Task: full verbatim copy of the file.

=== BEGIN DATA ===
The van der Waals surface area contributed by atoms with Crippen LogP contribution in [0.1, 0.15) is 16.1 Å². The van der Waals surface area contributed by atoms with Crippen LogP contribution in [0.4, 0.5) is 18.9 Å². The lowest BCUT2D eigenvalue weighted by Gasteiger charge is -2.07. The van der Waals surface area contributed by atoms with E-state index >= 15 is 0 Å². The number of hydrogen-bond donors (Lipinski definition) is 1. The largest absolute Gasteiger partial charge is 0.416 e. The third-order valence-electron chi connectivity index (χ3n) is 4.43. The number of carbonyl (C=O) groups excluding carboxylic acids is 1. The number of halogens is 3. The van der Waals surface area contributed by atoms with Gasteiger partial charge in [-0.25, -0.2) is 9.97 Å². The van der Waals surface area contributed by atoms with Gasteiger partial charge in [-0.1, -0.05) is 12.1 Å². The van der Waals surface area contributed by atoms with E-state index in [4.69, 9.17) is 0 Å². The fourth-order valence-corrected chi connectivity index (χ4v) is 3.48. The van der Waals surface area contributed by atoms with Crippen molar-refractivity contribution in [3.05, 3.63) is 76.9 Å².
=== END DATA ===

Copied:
The van der Waals surface area contributed by atoms with Crippen LogP contribution in [0.1, 0.15) is 16.1 Å². The van der Waals surface area contributed by atoms with Crippen LogP contribution in [0.4, 0.5) is 18.9 Å². The lowest BCUT2D eigenvalue weighted by Gasteiger charge is -2.07. The van der Waals surface area contributed by atoms with E-state index >= 15 is 0 Å². The number of hydrogen-bond donors (Lipinski definition) is 1. The largest absolute Gasteiger partial charge is 0.416 e. The third-order valence-electron chi connectivity index (χ3n) is 4.43. The number of carbonyl (C=O) groups excluding carboxylic acids is 1. The number of halogens is 3. The van der Waals surface area contributed by atoms with Gasteiger partial charge in [-0.25, -0.2) is 9.97 Å². The van der Waals surface area contributed by atoms with Gasteiger partial charge in [-0.1, -0.05) is 12.1 Å². The van der Waals surface area contributed by atoms with E-state index in [4.69, 9.17) is 0 Å². The fourth-order valence-corrected chi connectivity index (χ4v) is 3.48. The van der Waals surface area contributed by atoms with Crippen molar-refractivity contribution in [3.05, 3.63) is 76.9 Å².